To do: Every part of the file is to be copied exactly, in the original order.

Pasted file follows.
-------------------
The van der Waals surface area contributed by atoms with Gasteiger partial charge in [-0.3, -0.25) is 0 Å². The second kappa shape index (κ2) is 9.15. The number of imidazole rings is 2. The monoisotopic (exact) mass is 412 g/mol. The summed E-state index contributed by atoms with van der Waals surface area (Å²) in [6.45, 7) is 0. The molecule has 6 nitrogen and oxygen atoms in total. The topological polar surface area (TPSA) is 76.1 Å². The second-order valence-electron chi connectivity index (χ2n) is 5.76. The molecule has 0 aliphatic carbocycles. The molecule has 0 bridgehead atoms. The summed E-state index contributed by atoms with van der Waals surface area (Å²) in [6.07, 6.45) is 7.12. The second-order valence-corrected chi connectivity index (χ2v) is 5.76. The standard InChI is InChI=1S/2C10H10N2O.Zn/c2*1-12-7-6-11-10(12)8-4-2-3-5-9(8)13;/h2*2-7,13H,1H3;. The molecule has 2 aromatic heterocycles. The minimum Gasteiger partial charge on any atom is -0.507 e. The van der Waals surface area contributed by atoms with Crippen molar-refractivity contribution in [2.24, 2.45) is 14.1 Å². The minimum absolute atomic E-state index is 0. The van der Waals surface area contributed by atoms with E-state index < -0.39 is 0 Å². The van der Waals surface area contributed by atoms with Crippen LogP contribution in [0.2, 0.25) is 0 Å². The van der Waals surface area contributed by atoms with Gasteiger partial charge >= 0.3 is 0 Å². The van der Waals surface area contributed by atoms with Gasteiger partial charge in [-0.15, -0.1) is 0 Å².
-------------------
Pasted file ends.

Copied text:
The van der Waals surface area contributed by atoms with Gasteiger partial charge in [-0.3, -0.25) is 0 Å². The second kappa shape index (κ2) is 9.15. The number of imidazole rings is 2. The monoisotopic (exact) mass is 412 g/mol. The summed E-state index contributed by atoms with van der Waals surface area (Å²) in [6.45, 7) is 0. The molecule has 6 nitrogen and oxygen atoms in total. The topological polar surface area (TPSA) is 76.1 Å². The second-order valence-electron chi connectivity index (χ2n) is 5.76. The molecule has 0 aliphatic carbocycles. The molecule has 0 bridgehead atoms. The summed E-state index contributed by atoms with van der Waals surface area (Å²) in [6.07, 6.45) is 7.12. The second-order valence-corrected chi connectivity index (χ2v) is 5.76. The standard InChI is InChI=1S/2C10H10N2O.Zn/c2*1-12-7-6-11-10(12)8-4-2-3-5-9(8)13;/h2*2-7,13H,1H3;. The molecule has 2 aromatic heterocycles. The minimum Gasteiger partial charge on any atom is -0.507 e. The van der Waals surface area contributed by atoms with Crippen molar-refractivity contribution in [2.24, 2.45) is 14.1 Å². The minimum absolute atomic E-state index is 0. The van der Waals surface area contributed by atoms with E-state index < -0.39 is 0 Å². The van der Waals surface area contributed by atoms with Crippen LogP contribution in [0.2, 0.25) is 0 Å². The van der Waals surface area contributed by atoms with Gasteiger partial charge >= 0.3 is 0 Å². The van der Waals surface area contributed by atoms with Gasteiger partial charge in [-0.15, -0.1) is 0 Å².